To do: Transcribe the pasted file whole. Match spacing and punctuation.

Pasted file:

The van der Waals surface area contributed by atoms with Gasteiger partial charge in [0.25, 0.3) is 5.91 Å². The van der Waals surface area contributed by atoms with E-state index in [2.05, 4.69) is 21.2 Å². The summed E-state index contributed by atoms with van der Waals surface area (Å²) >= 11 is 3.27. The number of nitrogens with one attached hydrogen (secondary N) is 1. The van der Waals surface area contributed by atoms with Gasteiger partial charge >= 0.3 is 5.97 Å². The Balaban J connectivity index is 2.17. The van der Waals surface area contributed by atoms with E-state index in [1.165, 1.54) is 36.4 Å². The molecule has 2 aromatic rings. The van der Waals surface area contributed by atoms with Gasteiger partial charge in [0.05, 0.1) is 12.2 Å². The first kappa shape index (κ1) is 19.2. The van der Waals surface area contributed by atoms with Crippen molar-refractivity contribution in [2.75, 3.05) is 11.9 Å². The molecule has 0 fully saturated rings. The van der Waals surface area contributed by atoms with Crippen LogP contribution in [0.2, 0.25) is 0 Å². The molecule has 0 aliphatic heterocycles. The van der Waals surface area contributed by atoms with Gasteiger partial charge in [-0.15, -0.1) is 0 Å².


The van der Waals surface area contributed by atoms with Gasteiger partial charge in [0.25, 0.3) is 5.91 Å². The van der Waals surface area contributed by atoms with E-state index in [2.05, 4.69) is 21.2 Å². The summed E-state index contributed by atoms with van der Waals surface area (Å²) >= 11 is 3.27. The number of nitrogens with one attached hydrogen (secondary N) is 1. The van der Waals surface area contributed by atoms with Gasteiger partial charge >= 0.3 is 5.97 Å². The Balaban J connectivity index is 2.17. The van der Waals surface area contributed by atoms with E-state index in [1.165, 1.54) is 36.4 Å². The molecule has 2 aromatic rings. The van der Waals surface area contributed by atoms with Gasteiger partial charge in [0.05, 0.1) is 12.2 Å². The first kappa shape index (κ1) is 19.2. The van der Waals surface area contributed by atoms with Crippen molar-refractivity contribution in [2.75, 3.05) is 11.9 Å². The molecule has 0 fully saturated rings. The van der Waals surface area contributed by atoms with Crippen LogP contribution in [0.2, 0.25) is 0 Å². The molecule has 0 aliphatic heterocycles. The van der Waals surface area contributed by atoms with Gasteiger partial charge in [-0.15, -0.1) is 0 Å².